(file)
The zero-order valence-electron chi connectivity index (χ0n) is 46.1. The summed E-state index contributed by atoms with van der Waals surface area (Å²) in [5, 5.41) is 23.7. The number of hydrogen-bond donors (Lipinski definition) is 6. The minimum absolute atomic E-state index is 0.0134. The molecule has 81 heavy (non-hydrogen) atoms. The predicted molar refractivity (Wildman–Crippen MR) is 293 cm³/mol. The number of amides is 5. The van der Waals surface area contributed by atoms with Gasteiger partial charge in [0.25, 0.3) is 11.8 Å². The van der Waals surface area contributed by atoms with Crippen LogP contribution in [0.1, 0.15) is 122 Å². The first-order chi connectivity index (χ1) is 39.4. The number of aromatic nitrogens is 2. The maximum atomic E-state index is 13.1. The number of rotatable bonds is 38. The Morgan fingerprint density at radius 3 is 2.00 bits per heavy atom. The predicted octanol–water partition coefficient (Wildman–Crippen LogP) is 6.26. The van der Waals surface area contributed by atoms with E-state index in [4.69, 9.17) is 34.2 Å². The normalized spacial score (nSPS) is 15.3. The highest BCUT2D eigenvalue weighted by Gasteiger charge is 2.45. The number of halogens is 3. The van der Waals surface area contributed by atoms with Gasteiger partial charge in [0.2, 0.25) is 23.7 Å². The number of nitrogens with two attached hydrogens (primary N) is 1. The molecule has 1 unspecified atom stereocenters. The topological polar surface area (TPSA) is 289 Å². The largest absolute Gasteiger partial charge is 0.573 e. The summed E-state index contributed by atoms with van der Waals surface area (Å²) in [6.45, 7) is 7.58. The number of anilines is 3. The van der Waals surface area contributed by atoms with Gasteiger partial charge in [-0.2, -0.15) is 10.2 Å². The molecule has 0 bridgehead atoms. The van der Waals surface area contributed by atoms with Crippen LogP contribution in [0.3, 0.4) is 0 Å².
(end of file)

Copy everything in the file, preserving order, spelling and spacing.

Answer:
The zero-order valence-electron chi connectivity index (χ0n) is 46.1. The summed E-state index contributed by atoms with van der Waals surface area (Å²) in [5, 5.41) is 23.7. The number of hydrogen-bond donors (Lipinski definition) is 6. The minimum absolute atomic E-state index is 0.0134. The molecule has 81 heavy (non-hydrogen) atoms. The predicted molar refractivity (Wildman–Crippen MR) is 293 cm³/mol. The number of amides is 5. The van der Waals surface area contributed by atoms with Gasteiger partial charge in [0.25, 0.3) is 11.8 Å². The van der Waals surface area contributed by atoms with Crippen LogP contribution in [0.1, 0.15) is 122 Å². The first-order chi connectivity index (χ1) is 39.4. The number of aromatic nitrogens is 2. The maximum atomic E-state index is 13.1. The number of rotatable bonds is 38. The Morgan fingerprint density at radius 3 is 2.00 bits per heavy atom. The predicted octanol–water partition coefficient (Wildman–Crippen LogP) is 6.26. The van der Waals surface area contributed by atoms with E-state index in [4.69, 9.17) is 34.2 Å². The normalized spacial score (nSPS) is 15.3. The highest BCUT2D eigenvalue weighted by Gasteiger charge is 2.45. The number of halogens is 3. The van der Waals surface area contributed by atoms with Gasteiger partial charge in [0.2, 0.25) is 23.7 Å². The number of nitrogens with two attached hydrogens (primary N) is 1. The molecule has 1 unspecified atom stereocenters. The topological polar surface area (TPSA) is 289 Å². The largest absolute Gasteiger partial charge is 0.573 e. The summed E-state index contributed by atoms with van der Waals surface area (Å²) in [6.45, 7) is 7.58. The number of anilines is 3. The van der Waals surface area contributed by atoms with Gasteiger partial charge in [-0.2, -0.15) is 10.2 Å². The molecule has 0 bridgehead atoms. The van der Waals surface area contributed by atoms with Crippen LogP contribution in [0.3, 0.4) is 0 Å².